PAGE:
W3C home > Mailing lists > Public > www-voice@w3.org > January to March 2013

Re: proposed new definition of preemption

From: chris nuernberger <cnuernber@gmail.com>
Date: Tue, 26 Feb 2013 07:41:06 -0700
Message-ID: <CAG=GWvfUeK3r6UKQTddbUjn2_gxqJJn0oaCGOa=PUHGqQiCrnQ@mail.gmail.com>
To: Jim Barnett <Jim.Barnett@genesyslab.com>
Cc: David Junger <tffy@free.fr>, "VBWG Public (www-voice@w3.org)" <www-voice@w3.org>
I like the new algorithm.

David, a simplification would be to take the (in general) lcca of the
transition's source and it's targets and *then* you can do the descendent
check (if either is a descenant of the other then you can't run the later
transition).  If you browse earlier emails you will see that was the
algorithm I proposed; it is faster than this one and would get any case
correct that this one would get correct.

But Jim and I talked about this to great length and we agree that because
the algorithms have identical results (exit set vs. arena check) then it
didn't matter and Jim liked the exit set definition more because he felt it
was closer to UML specs.  I don't care at all really as long as we move to
using actual graph topology to do the check.

I think you pointed this out but if you want things to work out visually in
terms of preemption then you also want to select transitions in reverse
child order on the state when you are checking them.  Really, for
transitions you want complete reverse document order and this would mean
that you could, with your eyes, walk from an activated atom *up* the
document and the transition selection process would consistently move *up*
the document toward the root.  Currently we sort of move up, then down,
then up, then down as you pointed out earlier.

I would be in favor of such a change (select and preempt in reverse
document order).


On Tue, Feb 26, 2013 at 6:39 AM, Jim Barnett <Jim.Barnett@genesyslab.com>wrote:

>  David,****
> For your first point, using ‘transition order’ amounts to using document
> order of the _*states*_ that selected the transitions, not the
> transitions themselves.  I agree that may be clearer.  All we have to do
> with the existing definition is call enabledTransitions.toList(), which
> will sort  them in the order in which the items were added, which is the
> order of the selecting states.  (By the way, the definition I sent around
> is wrong, in that it doesn’t sort them in any order.)  ****
> ** **
> On your third point, I think that you are right that targeted transitions
> will conflict if one’s source state is a descendent of the other’s, but
> that is not the only condition under which they conflict.  Consider a
> parallel element P with children S1, S2, and put transitions in S1, S2 that
> both exit P and go to different remote states (i.e., ones that cannot be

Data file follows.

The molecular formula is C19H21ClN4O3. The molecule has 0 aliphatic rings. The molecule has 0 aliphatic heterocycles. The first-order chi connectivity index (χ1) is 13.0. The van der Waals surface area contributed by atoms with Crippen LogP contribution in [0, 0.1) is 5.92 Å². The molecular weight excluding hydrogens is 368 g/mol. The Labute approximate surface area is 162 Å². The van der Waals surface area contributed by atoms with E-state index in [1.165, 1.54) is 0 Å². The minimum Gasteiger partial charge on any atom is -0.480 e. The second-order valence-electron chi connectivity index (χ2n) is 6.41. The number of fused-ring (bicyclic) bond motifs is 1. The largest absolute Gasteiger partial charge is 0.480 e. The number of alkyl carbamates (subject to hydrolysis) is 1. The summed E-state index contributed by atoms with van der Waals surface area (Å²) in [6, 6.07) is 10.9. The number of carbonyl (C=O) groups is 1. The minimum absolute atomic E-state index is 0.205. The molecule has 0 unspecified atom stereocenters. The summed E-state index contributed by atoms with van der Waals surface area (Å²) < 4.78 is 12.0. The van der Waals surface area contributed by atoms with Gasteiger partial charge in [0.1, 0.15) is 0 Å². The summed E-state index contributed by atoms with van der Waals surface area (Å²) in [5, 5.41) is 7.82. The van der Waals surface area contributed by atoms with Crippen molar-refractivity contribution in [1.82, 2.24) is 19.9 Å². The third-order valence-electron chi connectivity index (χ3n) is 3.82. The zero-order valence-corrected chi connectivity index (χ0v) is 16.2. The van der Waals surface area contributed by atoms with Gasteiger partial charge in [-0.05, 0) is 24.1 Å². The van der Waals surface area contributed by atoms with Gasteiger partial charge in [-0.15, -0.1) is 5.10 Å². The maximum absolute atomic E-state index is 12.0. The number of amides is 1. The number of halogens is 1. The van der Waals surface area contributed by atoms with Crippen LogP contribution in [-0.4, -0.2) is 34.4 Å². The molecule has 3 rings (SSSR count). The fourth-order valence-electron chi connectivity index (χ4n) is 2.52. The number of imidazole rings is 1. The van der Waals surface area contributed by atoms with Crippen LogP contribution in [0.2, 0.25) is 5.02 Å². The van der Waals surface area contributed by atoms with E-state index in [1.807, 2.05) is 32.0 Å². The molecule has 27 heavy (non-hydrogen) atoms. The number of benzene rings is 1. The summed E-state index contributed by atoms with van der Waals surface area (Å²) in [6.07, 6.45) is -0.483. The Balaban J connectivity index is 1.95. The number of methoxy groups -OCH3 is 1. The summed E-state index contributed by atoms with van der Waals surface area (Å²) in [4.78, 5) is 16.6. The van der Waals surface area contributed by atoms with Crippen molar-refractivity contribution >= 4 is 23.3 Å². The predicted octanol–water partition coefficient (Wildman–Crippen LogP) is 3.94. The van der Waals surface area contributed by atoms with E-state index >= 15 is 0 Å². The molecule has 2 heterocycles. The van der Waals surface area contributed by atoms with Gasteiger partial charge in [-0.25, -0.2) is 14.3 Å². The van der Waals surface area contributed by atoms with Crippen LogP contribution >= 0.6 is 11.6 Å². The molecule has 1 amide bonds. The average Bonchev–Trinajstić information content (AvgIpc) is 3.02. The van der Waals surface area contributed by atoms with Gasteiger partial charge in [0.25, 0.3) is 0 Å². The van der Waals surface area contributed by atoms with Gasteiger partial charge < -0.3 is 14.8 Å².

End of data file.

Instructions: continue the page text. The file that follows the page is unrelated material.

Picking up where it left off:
> simultaneously active).  The transitions in S1, S2 conflict, but neither’s
> source state is a descendent of the other’s.  However, I agree that
> practical implementations will not want to compute exit sets.  ****
> ** **
> **-          **Jim****
> ** **
> *From:* David Junger [mailto:tffy@free.fr]
> *Sent:* Tuesday, February 26, 2013 4:18 AM
> *To:* VBWG Public (www-voice@w3.org)
> *Subject:* Re: proposed new definition of preemption****
> ** **
> Le 25 feb 2013 à 16:53, Jim Barnett a écrit :****
> ** **
> First, I think we should preempt in transition order, not document order
> (i.e. a transition should be preempted by transitions that are selected
> before it, not witten before it). If we use document order, then we'll end
> up with <state>s and <transition>s mixed in complex states to achieve a
> precise result, very hard to read or visualize.****
> q****
>  3.       Is it a good idea to get rid of the word “preemption”?  (the
> selectTransitions functions have to be modified to call
> removeConflictingTransitions instead of filterPreempted, but the argument
> to the functions and the return values are the same.  hasIntersection() und
> union() are defined in the list of functions/procedures at the top of the
> algorithm)****
>  ** **
> I don't mind the word. I just hoped we could find an elegant solution that
> made it unnecessary.****
> ****
> 4.       Is there a better way to do this?****
> ** **
> It seems that targeted transitions will always conflict if one's source
> state is a descendant of the other's and that those cases are precisely the
> cases that trip the source state approach. Is that correct? I don't think
> that would be a "better" way to explain it in the spec but if it is
> equivalent then I like it better for my implementation (in which I don't
> want to compile exit sets in advance, for example).****
> ** **
>                                     David****

A foolish consistency is the hobgoblin of little minds - Emerson
Received on Tuesday, 26 February 2013 14:41:34 UTC

This archive was generated by hypermail 2.3.1 : Tuesday, 6 January 2015 21:07:43 UTC